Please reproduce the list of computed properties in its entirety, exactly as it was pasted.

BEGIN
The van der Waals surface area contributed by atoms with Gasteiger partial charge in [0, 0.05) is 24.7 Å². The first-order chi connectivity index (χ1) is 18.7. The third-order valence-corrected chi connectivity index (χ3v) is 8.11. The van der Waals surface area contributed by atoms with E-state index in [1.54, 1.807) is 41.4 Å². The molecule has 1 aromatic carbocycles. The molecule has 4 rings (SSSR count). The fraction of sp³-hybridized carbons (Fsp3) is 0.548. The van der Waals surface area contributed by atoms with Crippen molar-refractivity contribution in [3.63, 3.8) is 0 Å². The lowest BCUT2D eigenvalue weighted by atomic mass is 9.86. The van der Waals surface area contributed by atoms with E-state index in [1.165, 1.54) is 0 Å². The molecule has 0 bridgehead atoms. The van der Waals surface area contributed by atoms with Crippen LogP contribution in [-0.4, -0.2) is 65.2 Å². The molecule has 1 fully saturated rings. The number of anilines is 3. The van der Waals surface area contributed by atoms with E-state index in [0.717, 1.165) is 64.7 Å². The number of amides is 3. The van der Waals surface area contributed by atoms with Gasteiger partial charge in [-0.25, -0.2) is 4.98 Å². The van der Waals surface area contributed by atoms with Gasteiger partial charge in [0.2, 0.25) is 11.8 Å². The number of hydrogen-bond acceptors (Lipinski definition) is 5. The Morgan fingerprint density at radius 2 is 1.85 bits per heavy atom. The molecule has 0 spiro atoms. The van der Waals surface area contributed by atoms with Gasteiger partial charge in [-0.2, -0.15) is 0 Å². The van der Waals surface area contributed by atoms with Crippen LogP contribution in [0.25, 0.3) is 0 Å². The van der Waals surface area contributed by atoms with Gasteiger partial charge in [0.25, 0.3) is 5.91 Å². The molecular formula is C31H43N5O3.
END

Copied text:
The van der Waals surface area contributed by atoms with Gasteiger partial charge in [0, 0.05) is 24.7 Å². The first-order chi connectivity index (χ1) is 18.7. The third-order valence-corrected chi connectivity index (χ3v) is 8.11. The van der Waals surface area contributed by atoms with E-state index in [1.54, 1.807) is 41.4 Å². The molecule has 1 aromatic carbocycles. The molecule has 4 rings (SSSR count). The fraction of sp³-hybridized carbons (Fsp3) is 0.548. The van der Waals surface area contributed by atoms with Crippen molar-refractivity contribution in [3.63, 3.8) is 0 Å². The lowest BCUT2D eigenvalue weighted by atomic mass is 9.86. The van der Waals surface area contributed by atoms with E-state index in [1.165, 1.54) is 0 Å². The molecule has 0 bridgehead atoms. The van der Waals surface area contributed by atoms with Crippen LogP contribution in [-0.4, -0.2) is 65.2 Å². The molecule has 1 fully saturated rings. The number of anilines is 3. The van der Waals surface area contributed by atoms with E-state index in [0.717, 1.165) is 64.7 Å². The number of amides is 3. The van der Waals surface area contributed by atoms with Gasteiger partial charge in [-0.25, -0.2) is 4.98 Å². The van der Waals surface area contributed by atoms with Gasteiger partial charge in [0.2, 0.25) is 11.8 Å². The number of hydrogen-bond acceptors (Lipinski definition) is 5. The Morgan fingerprint density at radius 2 is 1.85 bits per heavy atom. The molecule has 0 spiro atoms. The van der Waals surface area contributed by atoms with Gasteiger partial charge in [-0.2, -0.15) is 0 Å². The van der Waals surface area contributed by atoms with Crippen LogP contribution in [0.25, 0.3) is 0 Å². The van der Waals surface area contributed by atoms with Gasteiger partial charge in [0.25, 0.3) is 5.91 Å². The molecular formula is C31H43N5O3.